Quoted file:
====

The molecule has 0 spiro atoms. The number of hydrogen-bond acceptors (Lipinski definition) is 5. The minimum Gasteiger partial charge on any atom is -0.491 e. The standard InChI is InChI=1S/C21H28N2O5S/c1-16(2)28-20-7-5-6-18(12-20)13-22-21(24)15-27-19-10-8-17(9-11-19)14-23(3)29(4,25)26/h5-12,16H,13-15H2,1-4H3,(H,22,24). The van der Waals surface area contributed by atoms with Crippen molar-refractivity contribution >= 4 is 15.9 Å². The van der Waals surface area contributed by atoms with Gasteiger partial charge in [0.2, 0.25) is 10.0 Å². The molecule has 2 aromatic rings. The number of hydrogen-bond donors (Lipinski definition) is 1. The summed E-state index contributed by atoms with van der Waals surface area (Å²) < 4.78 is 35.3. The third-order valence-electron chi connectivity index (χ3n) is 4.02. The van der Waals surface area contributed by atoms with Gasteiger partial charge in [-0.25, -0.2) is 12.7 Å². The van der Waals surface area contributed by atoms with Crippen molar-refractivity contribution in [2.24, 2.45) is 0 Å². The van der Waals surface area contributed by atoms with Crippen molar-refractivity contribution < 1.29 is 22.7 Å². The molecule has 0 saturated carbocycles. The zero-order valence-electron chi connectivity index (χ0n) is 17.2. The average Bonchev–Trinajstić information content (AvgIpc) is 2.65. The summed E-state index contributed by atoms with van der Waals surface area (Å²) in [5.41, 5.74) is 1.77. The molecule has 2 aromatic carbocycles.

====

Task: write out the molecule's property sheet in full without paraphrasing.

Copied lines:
The molecule has 0 spiro atoms. The number of hydrogen-bond acceptors (Lipinski definition) is 5. The minimum Gasteiger partial charge on any atom is -0.491 e. The standard InChI is InChI=1S/C21H28N2O5S/c1-16(2)28-20-7-5-6-18(12-20)13-22-21(24)15-27-19-10-8-17(9-11-19)14-23(3)29(4,25)26/h5-12,16H,13-15H2,1-4H3,(H,22,24). The van der Waals surface area contributed by atoms with Crippen molar-refractivity contribution >= 4 is 15.9 Å². The van der Waals surface area contributed by atoms with Gasteiger partial charge in [0.2, 0.25) is 10.0 Å². The molecule has 2 aromatic rings. The number of hydrogen-bond donors (Lipinski definition) is 1. The summed E-state index contributed by atoms with van der Waals surface area (Å²) < 4.78 is 35.3. The third-order valence-electron chi connectivity index (χ3n) is 4.02. The van der Waals surface area contributed by atoms with Gasteiger partial charge in [-0.25, -0.2) is 12.7 Å². The van der Waals surface area contributed by atoms with Crippen molar-refractivity contribution in [2.24, 2.45) is 0 Å². The van der Waals surface area contributed by atoms with Crippen molar-refractivity contribution < 1.29 is 22.7 Å². The molecule has 0 saturated carbocycles. The zero-order valence-electron chi connectivity index (χ0n) is 17.2. The average Bonchev–Trinajstić information content (AvgIpc) is 2.65. The summed E-state index contributed by atoms with van der Waals surface area (Å²) in [5.41, 5.74) is 1.77. The molecule has 2 aromatic carbocycles.